Somewhere during your research, you’ve probably wondered whether to pay for the psychoeducational assessment with insurance or private-pay (i.e., paying with cash, check, or credit card). What are the advantages of each payment option? And which is right for you and your family?
Both options – insurance and private-pay – have their advantages:
- Can reduce the cost burden. Depending on your insurance plan, as well as the type of assessments and diagnosis, insurance companies may pay for some or all of the costs of testing for “medical” conditions (usually these refer to mental health or neuropsychological issues that are deemed “medically necessary”).
- Discounts are typically available for going through “in-network” providers.
- Other discounts may be available when you use “out-of-network” providers.
- Insurance does not pay for “learning” or “educational” assessments. Insurance policies do not typically cover “learning” or “educational” assessments such as testing for learning disabilities. In general, insurance does not pay for psychoeducational assessments of academic achievement, cognitive (IQ) testing, or personality and temperament inventories. However, as discussed above, your health insurance might cover assessments of certain “medical” conditions. For example, depending on your insurance policy, you might be reimbursed for assessment of mental health issues or, in some cases, ADHD. Your policy might also pay for certain types of neuropsychological testing that your physician believes to be a “medical necessity.”
- In order for insurance to pay, you must be diagnosed. This is important to consider before you decide to utilize insurance. Since health insurance is part of the medical model, you (or your child) must be diagnosed with a mental health condition if you utilize insurance. This stipulation is important to understand up front, since any subsequent diagnosis will become part of your permanent medical record – possibly affecting your future insurance coverage, school options, employment, etc.
- Your privacy is protected. When you pay privately, you share an agreement with your psychologist – and no one else. With the exception of special cases (e.g., issuance of a court order, or in situations where someone’s life or safety is threatened), your records will never be released without your written authorization. Cash sessions are entirely confidential. Conversely, insurance companies can and do audit psychologists – meaning your (or your child’s) records must be made available to the insurance company and, quite possibly, various other “third party entities” (such as government agencies). Even if your psychologist is not audited, he/she is still required to submit certain information about you to your insurance company (see below).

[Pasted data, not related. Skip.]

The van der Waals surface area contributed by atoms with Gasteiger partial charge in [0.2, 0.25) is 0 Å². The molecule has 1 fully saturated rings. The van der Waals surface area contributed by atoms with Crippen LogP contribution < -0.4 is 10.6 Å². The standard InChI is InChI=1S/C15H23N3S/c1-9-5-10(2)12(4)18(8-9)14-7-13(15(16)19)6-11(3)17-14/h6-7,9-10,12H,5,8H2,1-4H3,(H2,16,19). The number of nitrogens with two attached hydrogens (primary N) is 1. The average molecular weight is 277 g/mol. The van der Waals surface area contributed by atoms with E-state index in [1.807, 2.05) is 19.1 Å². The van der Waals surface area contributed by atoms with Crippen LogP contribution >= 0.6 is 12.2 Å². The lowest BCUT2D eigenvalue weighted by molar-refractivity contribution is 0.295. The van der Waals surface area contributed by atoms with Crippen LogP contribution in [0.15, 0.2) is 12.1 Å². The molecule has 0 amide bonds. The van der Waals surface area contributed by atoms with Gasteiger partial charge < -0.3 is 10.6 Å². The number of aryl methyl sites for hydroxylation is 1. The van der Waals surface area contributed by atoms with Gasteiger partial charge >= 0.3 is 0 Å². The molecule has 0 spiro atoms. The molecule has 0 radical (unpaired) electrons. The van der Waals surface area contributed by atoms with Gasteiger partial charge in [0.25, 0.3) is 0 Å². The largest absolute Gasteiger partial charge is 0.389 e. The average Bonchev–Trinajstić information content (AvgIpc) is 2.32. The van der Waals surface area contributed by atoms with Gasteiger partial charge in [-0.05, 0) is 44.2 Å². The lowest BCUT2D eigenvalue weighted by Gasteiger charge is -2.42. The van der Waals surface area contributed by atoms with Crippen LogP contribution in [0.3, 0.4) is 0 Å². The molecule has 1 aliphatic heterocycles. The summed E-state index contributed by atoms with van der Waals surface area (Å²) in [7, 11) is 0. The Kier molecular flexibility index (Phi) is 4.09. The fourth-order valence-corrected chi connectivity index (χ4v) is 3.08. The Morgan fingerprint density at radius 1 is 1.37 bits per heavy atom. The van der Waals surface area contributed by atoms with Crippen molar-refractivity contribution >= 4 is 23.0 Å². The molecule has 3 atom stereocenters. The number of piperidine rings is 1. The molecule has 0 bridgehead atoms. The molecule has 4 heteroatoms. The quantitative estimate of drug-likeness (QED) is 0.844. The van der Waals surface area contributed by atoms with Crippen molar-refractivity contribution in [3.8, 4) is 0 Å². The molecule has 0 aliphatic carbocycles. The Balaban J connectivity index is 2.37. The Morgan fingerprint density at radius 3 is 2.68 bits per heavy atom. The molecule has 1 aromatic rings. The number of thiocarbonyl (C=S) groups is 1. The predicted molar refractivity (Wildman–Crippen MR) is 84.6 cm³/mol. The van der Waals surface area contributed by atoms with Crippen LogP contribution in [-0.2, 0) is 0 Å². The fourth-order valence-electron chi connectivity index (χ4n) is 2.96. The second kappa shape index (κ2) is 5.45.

- Only you and your psychologist determine scope of care. When you pay privately, your psychologist will work with you to formulate goals and intervention based upon your unique circumstances. These plans can be modified, continued, or concluded based on the decisions you make together – in confidence. On the other hand, insurance companies require psychologists to submit client treatment plans – which their claims departments will then decide to approve or deny. When you choose to utilize insurance, the type of assessment, results and diagnoses, and recommended treatment must be submitted to your insurance company. Their claims department will then determine whether the outcomes and recommendations of your sessions fit the insurance company’s decision-making matrix.
- You have more options. When you pay privately for an assessment, your psychologist can utilize any assessment tools that he/she believes will be most helpful and appropriate for yielding a clear and comprehensive profile. He/she is not constrained by what your insurance company will or will not pay for.
- No hidden costs. Private-pay typically involves “flat fee” rates. For example, if an assessment is advertised as $800, then that’s the final cost. All agreed upon services will be provided for that price. There are no “extra” or “hidden” costs. You will not receive any “surprise” follow-up bills.
- Often less expensive than insurance. In the long run, the cost of a psychoeducational assessment may end up being less when you private-pay. One reason is “deductibles.” Insurance companies typically require you to pay a certain amount before they will cover additional costs. If this amount (i.e., your deductible) is greater than the cost of the evaluation, your insurance policy will not pay. Keep in mind that, just because you have received an initial quote for reimbursement, this does guarantee you will actually be reimbursed (as mentioned above, claims may still be denied). Furthermore, since insurance companies direct scope of care, they may agree to cover only a limited-scope assessment. And in all cases, the insurance company will require a diagnosis. But what if no diagnosis is warranted? And what if further testing is appropriate? When all is said and done, you may be left with more questions than answers, and the total cost of the assessment process will increase substantially.
- You pick your provider. Perhaps most importantly, when you pay privately you are able to choose your provider based on “best fit” for you (and your child).
What should you do?
There is no single, best, “right” way to pay for a psychoeducational assessment. Both insurance and private-pay have their advantages. Here are a few final suggestions to consider:
- If you have insurance coverage, check your particular plan by calling the customer service number on your card. Ask the representative about the benefits of using in-network and out-of-network providers, as well as to explain exactly what is (and is not) covered by your plan.
- If you have a Health Savings Plan, you may be able to use these funds to pay for psychoeducational assessment. Check with your HSA provider.
- If you can afford to do so, use cash or check to pay for psychoeducational assessment. This ensures the highest levels of privacy and comprehensive service options.
- If you need to use insurance, get a quote from your company, pay privately first, and then seek reimbursement. Your psychologist can issue you a detailed invoice with insurance billing codes. However, keep in mind that, if you do utilize insurance, your psychologist will still be required to issue a diagnosis (and then submit it to the insurance company). But with this option, you can at least have greater freedom in your choice of psychologists.
- If you still have questions or are uncertain about the options, call and ask your psychologist. They love helping individuals and families – and they will be more than happy to provide information or answer any questions you have!
– Dr. Katen
©2016 Individual Matters, LLC. All rights reserved. Feel free to republish so long as credit is given.